Mia Bruno is the Producer of Marketing and Distribution at Seed&Spark, Pyragraph’s favorite crowdfunding and distribution site for indie films.
You’ve been seeing a lot of each other for a few weeks now. He calls you all the time, takes you out to nice meals, specifies Grey Goose when you order a vodka martini. He tells you all the right things, says you’re like neo-Fellini with a leitmotif of Cassavetes, yet still distinctly unique: a real find. He always tells you what a great match the two of you would make—how he’s the only one for you. You know what he wants, but are you ready?
He is pretty dreamy. You’ve heard mind-blowing stories about his prowess—how deeply he can penetrate the marketplace, how skillfully he works in your genre, how powerful he can create a release. But on the other hand, he has a reputation. He’s been seen around town with a lot of people, makes a lot of promises he can’t keep. Does he really want you, or will he drop you after you sign on the dotted line? Onto the next one with bigger cast, easier marketing potential, tighter plot?
Making the decision to go with a distributor is a big choice. On the one hand it can be a joyful union, full of thrilling pleasure, empathic compatibility, and front page iTunes placement. On the other hand, it can leave you feeling low and compromised, your film flung out into the ether without any marketing or strategy, something sacred and treasured now gone from you for the next 10 years.
If he calls you a deceitful tease for holding out on him, then maybe he was never a fit anyway.
The bottom line is that you and only you are the one to choose what happens to your body of work. When you sign a deal with a distributor who plans to take all of your rights, be sure you are aware of what you are agreeing to and know that you are asking the right questions. For example, do you actually have avenues into all of the platforms and operators that you claim to? Does signing a deal with you cut off my ability to sell the film from my website? If I absolutely want to be on Netflix no matter how paltry the license fee, will you listen to my wishes? When it comes to the way me and my distributor will proceed together, will my voice be included in all the decision-making?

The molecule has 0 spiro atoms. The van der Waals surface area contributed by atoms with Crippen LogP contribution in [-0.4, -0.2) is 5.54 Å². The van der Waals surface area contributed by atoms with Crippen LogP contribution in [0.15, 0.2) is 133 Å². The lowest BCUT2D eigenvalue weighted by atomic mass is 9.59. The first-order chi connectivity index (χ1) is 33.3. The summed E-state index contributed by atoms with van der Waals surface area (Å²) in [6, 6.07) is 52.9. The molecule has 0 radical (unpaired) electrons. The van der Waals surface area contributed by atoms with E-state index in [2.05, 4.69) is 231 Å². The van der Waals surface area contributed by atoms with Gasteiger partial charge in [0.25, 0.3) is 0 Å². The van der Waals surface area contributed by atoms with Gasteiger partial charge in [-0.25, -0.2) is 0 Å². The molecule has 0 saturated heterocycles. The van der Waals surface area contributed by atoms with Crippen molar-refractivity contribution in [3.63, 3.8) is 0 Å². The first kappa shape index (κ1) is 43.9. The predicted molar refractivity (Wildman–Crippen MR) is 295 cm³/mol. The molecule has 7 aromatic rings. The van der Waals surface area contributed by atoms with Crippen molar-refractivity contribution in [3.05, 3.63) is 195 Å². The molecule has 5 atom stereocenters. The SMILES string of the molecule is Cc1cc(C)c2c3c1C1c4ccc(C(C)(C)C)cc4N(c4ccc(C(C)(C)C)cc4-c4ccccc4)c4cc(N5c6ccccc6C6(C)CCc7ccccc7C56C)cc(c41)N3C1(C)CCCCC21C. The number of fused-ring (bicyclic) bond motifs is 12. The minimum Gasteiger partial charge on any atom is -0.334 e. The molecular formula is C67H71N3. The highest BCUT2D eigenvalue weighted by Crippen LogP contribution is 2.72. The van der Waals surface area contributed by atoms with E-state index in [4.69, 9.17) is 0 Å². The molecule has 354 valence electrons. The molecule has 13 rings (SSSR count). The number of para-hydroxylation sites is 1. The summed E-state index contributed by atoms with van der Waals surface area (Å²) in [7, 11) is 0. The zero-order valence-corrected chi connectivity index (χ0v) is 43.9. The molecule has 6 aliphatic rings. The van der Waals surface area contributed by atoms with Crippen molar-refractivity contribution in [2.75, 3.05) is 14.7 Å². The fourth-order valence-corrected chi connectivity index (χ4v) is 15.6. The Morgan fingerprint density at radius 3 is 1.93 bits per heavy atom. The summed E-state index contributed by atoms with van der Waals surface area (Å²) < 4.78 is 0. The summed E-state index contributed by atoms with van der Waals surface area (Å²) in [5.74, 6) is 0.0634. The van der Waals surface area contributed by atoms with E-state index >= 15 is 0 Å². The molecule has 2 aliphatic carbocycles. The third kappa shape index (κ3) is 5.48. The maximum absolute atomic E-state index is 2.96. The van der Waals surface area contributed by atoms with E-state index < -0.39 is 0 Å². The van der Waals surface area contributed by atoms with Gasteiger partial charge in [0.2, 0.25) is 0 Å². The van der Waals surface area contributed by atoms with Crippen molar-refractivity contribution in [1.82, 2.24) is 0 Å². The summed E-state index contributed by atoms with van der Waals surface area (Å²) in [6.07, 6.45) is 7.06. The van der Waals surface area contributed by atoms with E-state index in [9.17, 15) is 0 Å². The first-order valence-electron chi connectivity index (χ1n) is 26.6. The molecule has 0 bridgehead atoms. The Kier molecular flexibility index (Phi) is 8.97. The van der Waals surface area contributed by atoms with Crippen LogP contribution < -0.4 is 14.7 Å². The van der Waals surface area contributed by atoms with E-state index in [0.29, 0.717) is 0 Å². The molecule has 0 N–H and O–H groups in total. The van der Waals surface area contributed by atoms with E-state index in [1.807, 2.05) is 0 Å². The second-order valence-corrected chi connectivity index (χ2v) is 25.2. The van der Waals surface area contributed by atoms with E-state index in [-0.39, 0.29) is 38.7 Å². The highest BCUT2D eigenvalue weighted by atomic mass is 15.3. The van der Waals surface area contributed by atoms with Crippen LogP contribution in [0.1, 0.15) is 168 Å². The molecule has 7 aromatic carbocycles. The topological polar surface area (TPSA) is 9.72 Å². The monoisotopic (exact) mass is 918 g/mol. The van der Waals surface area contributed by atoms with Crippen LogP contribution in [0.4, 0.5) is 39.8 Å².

This is not to say that you should completely abstain from distribution. There are many wonderful partners out there, and collaboration between a consenting filmmaker and empathetic distributor can be a beautiful and heartening connection. But the most important element is clear communication. Are you both on the same page of how the film will be released? Will there be a point of contact at the company to whom you can refer questions? Does it make sense to hold back certain rights in case another opportunity comes along?
If you don’t feel comfortable going all the way with a distributor, there is another option. Increasingly, more channels have been opening up to filmmakers so that they can exploit their options in what are known as “Direct to Consumer” rights. Places like Vimeo, VHX, and Seed&Spark all cater to filmmakers who have built up an audience, believe in their own ability to engage their fans, and have complete control over their film without a distributor taking a cut. You can also work with a distributor for the more traditional avenues, and keep direct-to-consumer rights for yourself. Some call it hybrid-distribution; let’s call it third base. If he calls you a deceitful tease for holding out on him, then maybe he was never a fit anyway.
A pretty face is nothing compared to strong strategy and open channels of communication. There are dozens of distribution companies and distribution options out there these days, and you have the power to make that decision. Have self-control when he compliments your mise en scéne and whispers to you of gross corridors. Will he actually pick up the phone a month after your film releases?
Stay strong and pure, filmmakers. Make sure he’s the right one, before you agree to open up your rights to him. When it comes to distribution, you never have to get screwed.